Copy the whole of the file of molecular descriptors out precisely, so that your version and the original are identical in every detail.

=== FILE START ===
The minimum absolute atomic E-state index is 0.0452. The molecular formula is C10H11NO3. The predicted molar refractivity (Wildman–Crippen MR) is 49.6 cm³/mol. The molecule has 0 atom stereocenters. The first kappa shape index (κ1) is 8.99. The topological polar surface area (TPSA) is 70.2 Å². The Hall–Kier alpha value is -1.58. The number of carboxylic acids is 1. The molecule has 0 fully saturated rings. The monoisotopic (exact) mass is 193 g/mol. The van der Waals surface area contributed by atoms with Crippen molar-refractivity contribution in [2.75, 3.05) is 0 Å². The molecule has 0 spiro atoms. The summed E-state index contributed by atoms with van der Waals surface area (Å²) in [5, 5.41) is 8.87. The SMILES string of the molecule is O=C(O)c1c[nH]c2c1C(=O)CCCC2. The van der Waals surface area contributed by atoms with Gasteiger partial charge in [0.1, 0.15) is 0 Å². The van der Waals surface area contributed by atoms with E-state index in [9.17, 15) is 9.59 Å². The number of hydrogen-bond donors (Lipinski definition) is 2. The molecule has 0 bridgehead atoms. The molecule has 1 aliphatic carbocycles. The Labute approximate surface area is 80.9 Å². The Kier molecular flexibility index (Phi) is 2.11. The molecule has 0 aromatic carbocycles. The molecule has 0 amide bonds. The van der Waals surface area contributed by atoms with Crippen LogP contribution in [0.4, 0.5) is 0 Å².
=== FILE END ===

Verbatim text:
The minimum absolute atomic E-state index is 0.0452. The molecular formula is C10H11NO3. The predicted molar refractivity (Wildman–Crippen MR) is 49.6 cm³/mol. The molecule has 0 atom stereocenters. The first kappa shape index (κ1) is 8.99. The topological polar surface area (TPSA) is 70.2 Å². The Hall–Kier alpha value is -1.58. The number of carboxylic acids is 1. The molecule has 0 fully saturated rings. The monoisotopic (exact) mass is 193 g/mol. The van der Waals surface area contributed by atoms with Crippen molar-refractivity contribution in [2.75, 3.05) is 0 Å². The molecule has 0 spiro atoms. The summed E-state index contributed by atoms with van der Waals surface area (Å²) in [5, 5.41) is 8.87. The SMILES string of the molecule is O=C(O)c1c[nH]c2c1C(=O)CCCC2. The van der Waals surface area contributed by atoms with Gasteiger partial charge in [0.1, 0.15) is 0 Å². The van der Waals surface area contributed by atoms with E-state index in [9.17, 15) is 9.59 Å². The number of hydrogen-bond donors (Lipinski definition) is 2. The molecule has 0 bridgehead atoms. The molecule has 1 aliphatic carbocycles. The Labute approximate surface area is 80.9 Å². The Kier molecular flexibility index (Phi) is 2.11. The molecule has 0 aromatic carbocycles. The molecule has 0 amide bonds. The van der Waals surface area contributed by atoms with Crippen LogP contribution in [0.4, 0.5) is 0 Å².